The New York Yankees finally crossed off the top item on their to-do list, agreeing with second baseman DJ LeMahieu on a six-year, $90 million contract. The deal keeps the 2020 batting title winner in the Bronx through 2026, his age-32 though age-37 seasons.
Here are some thoughts on the signing and what might be next for the Yankees:
LeMahieu is kind of both overrated and underrated. Much of the discussion during the offseason has been how the Yankees have to sign LeMahieu, like he’s one of the greatest Yankees of all time. I never bought into that as the Yankees had options in play, as they could have slid Gleyber Torres to second base and signed one of the shortstops on the free-agent market (Marcus Semien, Andrelton Simmons, Didi Gregorius). Even if that would have been one-year fix, all the other other shortstops that hit free agency next season (Francisco Lindor, Trevor Story, Carlos Correa, Corey Seager, Javier Baez) mean there are other ways they could have found the long-term solution.
Arizona Diamondbacks’ Tim Locastro tests positive for COVID-19
Manager Torey Lovullo said on Wednesday that Locastro tested positive on Tuesday night and would be out for 10 days unless there had been a false positive. Lovullo added that Locastro feels good and currently has no symptoms.
The 28-year-old Locastro is expected to have a sizable role with the Diamondbacks this season, either as the starting center fielder or a versatile backup outfielder. He hit .290 last season with two homers and four stolen bases in 33 games.
“He’s doing good,” Lovullo said. “I got the information last night, spoke to him this morning and he’s in the protocol and feeling fine.”
Lovullo said he had “minimal concern” that Locastro’s positive result would lead to widespread COVID-19 issues on the roster. Catcher Stephen Vogt missed a few days early in camp because of a positive COVID-19 test result but has since returned.
Can’t comment on Mickey Callaway during MLB investigation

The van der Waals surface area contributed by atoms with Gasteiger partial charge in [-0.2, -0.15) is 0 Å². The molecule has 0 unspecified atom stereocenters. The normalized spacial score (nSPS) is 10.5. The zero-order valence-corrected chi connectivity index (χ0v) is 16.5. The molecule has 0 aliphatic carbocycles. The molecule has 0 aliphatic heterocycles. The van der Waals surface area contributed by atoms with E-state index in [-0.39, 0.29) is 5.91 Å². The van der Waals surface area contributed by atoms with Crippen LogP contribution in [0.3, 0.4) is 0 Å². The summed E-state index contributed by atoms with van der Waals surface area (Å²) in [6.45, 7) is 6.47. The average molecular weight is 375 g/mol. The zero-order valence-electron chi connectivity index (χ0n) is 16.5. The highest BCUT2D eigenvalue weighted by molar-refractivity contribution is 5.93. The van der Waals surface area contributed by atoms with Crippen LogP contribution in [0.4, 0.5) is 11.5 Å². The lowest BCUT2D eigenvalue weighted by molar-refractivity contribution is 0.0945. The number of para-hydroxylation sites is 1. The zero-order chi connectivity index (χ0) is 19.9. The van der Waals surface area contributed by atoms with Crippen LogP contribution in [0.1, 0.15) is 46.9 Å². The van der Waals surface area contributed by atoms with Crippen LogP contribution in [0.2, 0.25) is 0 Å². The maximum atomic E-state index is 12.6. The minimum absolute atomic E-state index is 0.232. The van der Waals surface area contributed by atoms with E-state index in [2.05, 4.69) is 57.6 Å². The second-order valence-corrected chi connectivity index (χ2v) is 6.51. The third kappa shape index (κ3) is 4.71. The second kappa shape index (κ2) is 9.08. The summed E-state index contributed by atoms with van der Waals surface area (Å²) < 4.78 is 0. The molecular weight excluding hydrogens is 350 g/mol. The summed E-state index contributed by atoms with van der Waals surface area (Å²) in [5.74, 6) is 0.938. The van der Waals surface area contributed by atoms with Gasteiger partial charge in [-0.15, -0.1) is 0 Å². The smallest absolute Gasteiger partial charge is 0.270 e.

CLEVELAND — Indians president of baseball operations Chris Antonetti said Wednesday that he couldn’t comment on his previous remarks about Mickey Callaway’s conduct due to Major League Baseball’s ongoing investigation into sexual harassment allegations against the team’s former pitching coach.
Antonetti joined Terry Francona for the manager’s Zoom availability from training camp in Arizona, a day after a story by The Athletic said several former Indians employees had come forward in the past month to say the team’s front office was aware of Callaway’s behavior.
The unidentified employees responded to Antonetti’s public comments on Feb. 4 that he didn’t know about Callaway’s lewd actions until he read a previous Athletic story.
At the time, Antonetti said “there had never been any complaints against Mickey in his time with us, either to me or to our human resources department or other leaders.”
Antonetti was asked Wednesday if he stood by his earlier comments.
“I very much want to answer that,” he said. “At this point I’m not able to. The last time we talked, the investigation had not yet started, so I had more latitude with what I was able to share. With the ongoing investigation, the most important thing is that the investigation is able to maintain its integrity, its thoroughness, its impartiality.
“And I don’t want to do anything that would jeopardize that investigation. As importantly, we look forward to learning what that investigation reveals so we can make sure that we address everything in totality and not in piecemeal.”
On Tuesday, Francona said there was no deliberate attempt to cover up for Callaway, who was with the Cleveland team from 2010 to 2017 — serving as the pitching coach for five years — before he was hired as manager of the New York Mets.
Callaway has been suspended as the Los Angeles Angels pitching coach, pending the outcome of MLB’s investigation.
Antonetti said he should have been the one to deliver the team’s message Tuesday, not Francona. He reiterated that the team is “fully cooperating with the investigation.”
In the most recent story, the husband of a woman who had an extramarital affair with Callaway contacted the Cleveland team multiple times to complain about his behavior in 2017. Callaway told The Athletic that “any relationship in which I was engaged has been consensual, and my conduct was in no way intended to be disrespectful to any women involved.″
One Cleveland employee told The Athletic that Callaway’s behavior was “the worst-kept secret in the organization.”
Antonetti, who has been with the Cleveland organization since 1999, said the team has already taken steps toward “building an inclusive culture.”
Former Baltimore Orioles manager Joe Altobelli dies at 88
Former major league manager Joe Altobelli, who guided the 1983 Baltimore Orioles to a World Series title, has died at the age of 88, the team announced Wednesday. He was 88.
“The Orioles are saddened to learn of the passing of former manager Joe Altobelli, who led Baltimore to a World Championship in 1983, his first season at the helm,” the team said in a statement posted to Twitter. “A tremendous leadder, Altobelli’s compassion, skill, and baseball expertise contributed to the Hall of Fame careers of Eddie Murray, Jim Palmer, and Cal Ripken, Jr. We send our sympathies to Altobelli’s family and many friends throughout the game.”
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